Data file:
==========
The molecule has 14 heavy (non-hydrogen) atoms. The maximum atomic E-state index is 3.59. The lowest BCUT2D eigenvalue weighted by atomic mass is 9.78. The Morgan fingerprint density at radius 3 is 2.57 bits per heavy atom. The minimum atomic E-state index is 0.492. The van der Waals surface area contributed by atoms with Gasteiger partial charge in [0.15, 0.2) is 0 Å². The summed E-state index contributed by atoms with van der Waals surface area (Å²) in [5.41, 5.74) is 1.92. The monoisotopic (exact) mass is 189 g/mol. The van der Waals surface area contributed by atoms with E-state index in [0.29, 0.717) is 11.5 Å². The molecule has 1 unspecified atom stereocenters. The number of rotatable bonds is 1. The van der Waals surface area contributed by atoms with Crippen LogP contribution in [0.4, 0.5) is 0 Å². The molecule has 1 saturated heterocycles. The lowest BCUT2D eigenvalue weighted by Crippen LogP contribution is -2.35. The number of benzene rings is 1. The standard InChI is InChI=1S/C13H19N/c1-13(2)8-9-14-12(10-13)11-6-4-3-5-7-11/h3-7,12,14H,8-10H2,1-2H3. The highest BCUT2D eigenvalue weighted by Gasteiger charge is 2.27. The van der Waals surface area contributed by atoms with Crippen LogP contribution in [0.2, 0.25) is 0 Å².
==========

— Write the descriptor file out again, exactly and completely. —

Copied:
The molecule has 14 heavy (non-hydrogen) atoms. The maximum atomic E-state index is 3.59. The lowest BCUT2D eigenvalue weighted by atomic mass is 9.78. The Morgan fingerprint density at radius 3 is 2.57 bits per heavy atom. The minimum atomic E-state index is 0.492. The van der Waals surface area contributed by atoms with Gasteiger partial charge in [0.15, 0.2) is 0 Å². The summed E-state index contributed by atoms with van der Waals surface area (Å²) in [5.41, 5.74) is 1.92. The monoisotopic (exact) mass is 189 g/mol. The van der Waals surface area contributed by atoms with E-state index in [0.29, 0.717) is 11.5 Å². The molecule has 1 unspecified atom stereocenters. The number of rotatable bonds is 1. The van der Waals surface area contributed by atoms with Crippen LogP contribution in [0.4, 0.5) is 0 Å². The molecule has 1 saturated heterocycles. The lowest BCUT2D eigenvalue weighted by Crippen LogP contribution is -2.35. The number of benzene rings is 1. The standard InChI is InChI=1S/C13H19N/c1-13(2)8-9-14-12(10-13)11-6-4-3-5-7-11/h3-7,12,14H,8-10H2,1-2H3. The highest BCUT2D eigenvalue weighted by Gasteiger charge is 2.27. The van der Waals surface area contributed by atoms with Crippen LogP contribution in [0.2, 0.25) is 0 Å².